Rob was perusing the wares at the market, a sparkling spectacle of jeweled goblets, gilded books, and fine clothing available for purchase to anyone with enough coin. He reached into his purse to see what he could afford and came up with a handful of worthless counterfeit currency. He glared at Kevin, who had recently foisted the fake money onto all of his competitors with the aid of some intoxicating perfume. Kevin feigned an innocent smile while the rest of us laughed.
“So what are the come from behind rules again?” Rob asked.
Lucky for him, and other players that hate the feeling of never being able to catch up with an early leader, Mercado is good at keeping things close and competitive. Published by Thames & Kosmos, the game puts two to four players in the role of super rich people that want to show off their status by buying fancy things. The game contains four pouches decorated with pendants corresponding to the four colored character tiles. The pouches start with five wooden coins of five different colors representing four forms of viable currency and counterfeits that can’t be spent on anything. Throughout the game you can find ways to purge your fake money, have more added to your bag, or pick up white coins that can be used to represent any type of money. The effect makes the gameplay pleasantly tangible and forces players to try to remember how many good and bad coins they’ve added to their collection.
Each turn, players pull three coins out of their bag and place them on tiles in the center representing treasures that earn them points, perfumes that can be used to help yourself or hurt your opponents, or services in the form of minor benefits that remain consistent throughout the game even as the other cards change every round. Each tile has a specific price that must be met such as two copper coins or four coins of the same type. If you don’t have enough to buy a tile immediately, you leave your coins on a side of the tile corresponding to your player color, a nice design feature that makes it easy to understand the board state at a glance. The first person to pay the full price spends their coins and acquires it. All players that bid on a tile but failed to get it put their coins back in their bag. If you were the second closest to acquiring it, you also gain a seal that can be used to draw two additional coins from your bag on your turn, which is a pretty powerful consolation prize.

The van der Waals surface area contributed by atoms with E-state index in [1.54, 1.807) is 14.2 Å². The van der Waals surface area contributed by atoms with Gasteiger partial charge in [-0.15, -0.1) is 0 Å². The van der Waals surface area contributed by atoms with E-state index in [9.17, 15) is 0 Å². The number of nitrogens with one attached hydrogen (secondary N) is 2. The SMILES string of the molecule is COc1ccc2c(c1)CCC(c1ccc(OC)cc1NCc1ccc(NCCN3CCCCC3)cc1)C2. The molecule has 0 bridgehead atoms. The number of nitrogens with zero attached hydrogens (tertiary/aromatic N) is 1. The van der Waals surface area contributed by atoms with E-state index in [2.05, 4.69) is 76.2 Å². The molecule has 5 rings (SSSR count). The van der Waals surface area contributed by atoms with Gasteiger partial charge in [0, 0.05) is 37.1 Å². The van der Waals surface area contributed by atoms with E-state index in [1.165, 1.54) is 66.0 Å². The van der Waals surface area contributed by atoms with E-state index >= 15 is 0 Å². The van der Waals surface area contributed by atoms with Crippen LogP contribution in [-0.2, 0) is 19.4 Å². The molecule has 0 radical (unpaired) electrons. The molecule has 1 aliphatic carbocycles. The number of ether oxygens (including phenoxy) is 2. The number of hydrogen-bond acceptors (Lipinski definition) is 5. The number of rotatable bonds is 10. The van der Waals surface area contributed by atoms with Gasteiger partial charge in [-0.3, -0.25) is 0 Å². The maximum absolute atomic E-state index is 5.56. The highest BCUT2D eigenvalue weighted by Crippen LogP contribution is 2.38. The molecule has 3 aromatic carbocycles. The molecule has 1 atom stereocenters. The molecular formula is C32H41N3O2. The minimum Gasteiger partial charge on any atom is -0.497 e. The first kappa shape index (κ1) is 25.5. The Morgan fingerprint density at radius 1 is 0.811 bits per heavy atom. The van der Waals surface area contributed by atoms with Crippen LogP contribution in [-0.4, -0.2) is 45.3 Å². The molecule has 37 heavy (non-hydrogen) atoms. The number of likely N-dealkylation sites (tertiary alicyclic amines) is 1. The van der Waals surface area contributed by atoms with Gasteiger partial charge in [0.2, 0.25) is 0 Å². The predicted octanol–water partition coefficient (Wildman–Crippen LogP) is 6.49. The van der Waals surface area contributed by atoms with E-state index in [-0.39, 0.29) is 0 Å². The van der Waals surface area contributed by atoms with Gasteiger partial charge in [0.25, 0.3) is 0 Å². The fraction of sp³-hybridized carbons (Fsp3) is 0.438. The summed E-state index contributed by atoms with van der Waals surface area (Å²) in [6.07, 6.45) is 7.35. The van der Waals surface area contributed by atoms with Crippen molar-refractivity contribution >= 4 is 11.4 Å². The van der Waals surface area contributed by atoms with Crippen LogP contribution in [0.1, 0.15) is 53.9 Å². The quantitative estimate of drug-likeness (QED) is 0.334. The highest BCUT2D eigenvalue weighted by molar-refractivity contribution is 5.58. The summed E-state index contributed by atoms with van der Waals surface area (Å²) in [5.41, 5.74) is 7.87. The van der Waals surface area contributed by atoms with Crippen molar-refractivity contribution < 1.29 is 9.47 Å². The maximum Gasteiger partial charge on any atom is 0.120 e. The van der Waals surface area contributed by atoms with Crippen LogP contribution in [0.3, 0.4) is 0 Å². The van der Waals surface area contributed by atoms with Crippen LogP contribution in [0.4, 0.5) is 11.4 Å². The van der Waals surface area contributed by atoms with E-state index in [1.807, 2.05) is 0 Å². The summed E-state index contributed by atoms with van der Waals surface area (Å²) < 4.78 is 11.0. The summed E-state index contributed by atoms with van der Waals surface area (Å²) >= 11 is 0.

While there’s no limit to the number of tiles you can buy each turn, practically the number purchased was almost always one or zero. I started my turns drawing three coins and looking at the options laid out in front of me before figuring out if there was anything I could immediately buy. If I happened to have a seal I’d look over my spent coinage and try to calculate the odds that two more coins would enable a purchase. Other players often filled the time by pointing out what money could be spent on or just mocking particularly useless draws. Sometimes you didn’t even need to draw counterfeit coins to get unlucky if you drew a bunch of copper but most of the things on the board called for silver or turquoise. The decision to push my luck by drawing more coins was easy when I had multiple seals or was very likely to gain another one, but if I just had one I had to seriously consider accepting the turn as a dud and hoping for better luck next time around.
Most of the game players seemed to alternate between good turns where they used a seal and were able to buy something, and bad turns where they just scattered coins around the board and hoped to set themselves up for later success. The seal mechanic provides a consistent if powerful advantage. You can only spend one seal per turn, which keeps people from hoarding for a big draw and then running the board all at once. When you run out of coins in your bag, you need to take an action to reset. That means going on a buying streak eventually forces you to take a turn off. It was a testament to the game’s excellent balance that we all reset on roughly the same turn.
Another fun twist is the scoring system. Rather than just add up points at the end of the game, every time players gain points they move their piece around a scoreboard marked with both good tiles that could do things like give you wild coins and bad ones that might add counterfeits to your bag. If another player is already on a specific score tile, you gain no good or ill effect. That board often forces players to consider more than just the strict numerical values of what was available in the market, determining if they could gain some advantage based on how their score moved or if the price they would pay was worth picking up a particularly tantalizing treasure. Some cards also provide players with “privilege tokens” that given them with extra victory points and some other minor benefits when played. Attack cards can force you to discard these tokens, but I still found myself holding onto mine if they had the potential to put me in a bad scoring spot.
As is often the case in European games, Kevin’s strategy of focusing on attacking other players by purchasing perfumes didn’t pay off since he didn’t earn enough points himself. He beat Rob, but only narrowly thanks to cards that are worth more or less based on what position you’re in when you purchase them. Both finished behind me and another friend who didn’t get quite as unlucky as Rob did and also largely eschewed aggressive cards in favor of just steadily buying treasures and making sure we almost always had a seal to spend. The game was close, managing that rare balance of being both fun and fair. If you have some extra coin in your pocket, it’s well worth picking up.